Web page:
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2020-06-24 14 57 07

Houstone is a web framework for Deno, focused on simplicity and maintainability to ensure the best development experience. Take a look out there; you won't find anything easier to use. Do more writing less.

NOTE: This project is still under development. You're welcome to contribute or enjoy it on your own, but don't try to use it in production.

Key features:

  • Zero configuration needed for transpilation or compilation, so no webpack-like tools are needed.
  • Out-of-the-box usage metrics and status page.
  • Out-of-the-box usage limits, by IP and time.

Requirements

  • Deno >= 1.11.0

App hierarchy

Houstone uses a filesystem structure to define your app parts:

- 📄 mod.ts                 # Entry point, where your app is initialized
- 📁 api                    # API endpoints
- 📁 middlewares            # API middlewares
- 📁 pages                  # Houstone pages
- 📁 components             # Houstone components
- 📁 static                 # Public assets and resources, like your favicon, images, etc.

A good start point is to see the example directory inside this repository. During next sections you'll learn to create an app from scratch.

Usage

Getting started

The easiest way to see Houstone in action is the following hello world example:

// mod.ts
import { App } from "houstone";
export default new App({ port: 8711 });

Now you can start the app (as production):

$ deno run -Ar --unstable mod.ts

Or as development (watching files for changes):

$ denon --allow-net --allow-read mod.ts

# Note: this requires "denon" binary. Install it using:
# $ deno install --allow-read --allow-run --allow-write --allow-net -f --unstable https://deno.land/x/denon@v2.2.0/denon.ts

Then you can call the status endpoint that comes by default:

$ curl 'http://localhost:8711/status'

Pages

To create a page, like /mypage, just create a file named mypage under pages directory. A page is just a react component and optional static initializator and types definitions:

// pages/mypage.tsx

import { PageProps, React } from "formelio";

export interface Props extends PageProps {
  a?: number;
  b?: string;
}

interface State = {
  count: number;
};

const MyPage = (props: Props) => {
  const [state, setState] = React.useState({ count: 3 });
  const onClick = () => setState({ count: state.count + 1 });
  return (
    <>
      <h1>My Page</h1>
      <div>
        PROPS:
        <pre>{JSON.stringify(props, null, 2)}</pre>
      </div>
      <div>
        STATE:
        <pre>{JSON.stringify(state, null, 2)}</pre>
      </div>
      <button onClick={onClick}>increase</button>
    </>
  );
};

export default MyPage;

export const getInitialProps = async (pageProps: PageProps): Promise<Props> => {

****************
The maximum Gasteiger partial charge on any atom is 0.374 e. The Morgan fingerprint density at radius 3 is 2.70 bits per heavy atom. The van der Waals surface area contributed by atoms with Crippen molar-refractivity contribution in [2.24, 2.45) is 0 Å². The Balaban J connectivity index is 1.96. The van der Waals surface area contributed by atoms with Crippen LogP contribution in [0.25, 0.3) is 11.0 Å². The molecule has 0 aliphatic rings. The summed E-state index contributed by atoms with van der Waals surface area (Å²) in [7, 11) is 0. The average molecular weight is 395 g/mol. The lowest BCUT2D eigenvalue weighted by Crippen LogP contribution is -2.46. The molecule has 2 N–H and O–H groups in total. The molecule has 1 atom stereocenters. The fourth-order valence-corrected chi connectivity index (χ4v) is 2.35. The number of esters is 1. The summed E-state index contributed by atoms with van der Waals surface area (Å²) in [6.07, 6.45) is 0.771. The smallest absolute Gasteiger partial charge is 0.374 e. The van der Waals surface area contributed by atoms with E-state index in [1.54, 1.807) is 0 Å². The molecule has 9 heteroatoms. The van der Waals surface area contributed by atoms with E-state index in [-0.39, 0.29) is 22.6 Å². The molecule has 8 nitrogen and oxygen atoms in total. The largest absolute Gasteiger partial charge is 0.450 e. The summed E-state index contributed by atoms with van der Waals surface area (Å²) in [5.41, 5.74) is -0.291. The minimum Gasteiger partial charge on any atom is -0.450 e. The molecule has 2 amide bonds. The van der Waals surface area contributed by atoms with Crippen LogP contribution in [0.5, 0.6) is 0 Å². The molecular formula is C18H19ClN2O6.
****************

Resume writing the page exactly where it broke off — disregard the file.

await new Promise((resolve) => setTimeout(resolve, 1000));
  return { ...pageProps, a: 1, b: "dos" };
};

Components

Common React components can be used from your pages:

// components/MyComponent.tsx

import { PageProps, React } from "formelio";

export interface Props {
  one?: number;
  two?: number;
}

interface State = {
  count: number;
};

const MyComponent = (props: Props) => {
  const [state, setState] = React.useState({ count: 3 });
  const onClick = () => setState({ count: state.count + 1 });
  return (
    <>
      <h1>My Component</h1>
      <div>
        PROPS:
        <pre>{JSON.stringify(props, null, 2)}</pre>
      </div>
      <div>
        STATE:
        <pre>{JSON.stringify(state, null, 2)}</pre>
      </div>
      <button onClick={onClick}>increase</button>
    </>
  );
};

export default MyComponent;

API endpoints

API endpoints are just groups of async functions (one for each HTTP method) defined under /api directory. Parts inside brackets are replaced:

// /api/users/[id].ts

import { Request, Response, Route } from "formelio";

const get: Route = async ({ query }: Request): Promise<Response> => {
  const user = await FetchFromDatabase(...);
  if (!user) throw { code: 404, message: `User ${query.id} cannot be found` };
  return { code: 200, body: user };
};

const put: Route = async (request: Request): Promise<Response> => {
  const { body } = await get(request);
  const user = await applyChanges(body, request.body);
  return { code: 200, body: user };
};

export { get, put };

Middlewares

With Houstone, middlewares are just async functions getting a request object. They can perform any action and flow will wait until they finish:

// middlewares/auth.ts

import { Middleware, Request } from "formelio";

const MyMiddleware: Middleware = async (req: Request): Promise<void> => {
  console.log("REQUEST EN AUTH MIDDLEWARE", req.query);
  req.user = await authenticate(req.headers, req.body);
};

export default MyMiddleware;

Errors

As everything is async, you can just throw an error anywhere, in the form { code: XXX, message: '...' } and it will be propagated until the client. If you throw another kind of object, then a generic server error (500) is returned to the user.

TODO

  • Improve importing experience
  • Use Drakefile

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Open Source framework for building modern web applications with Deno

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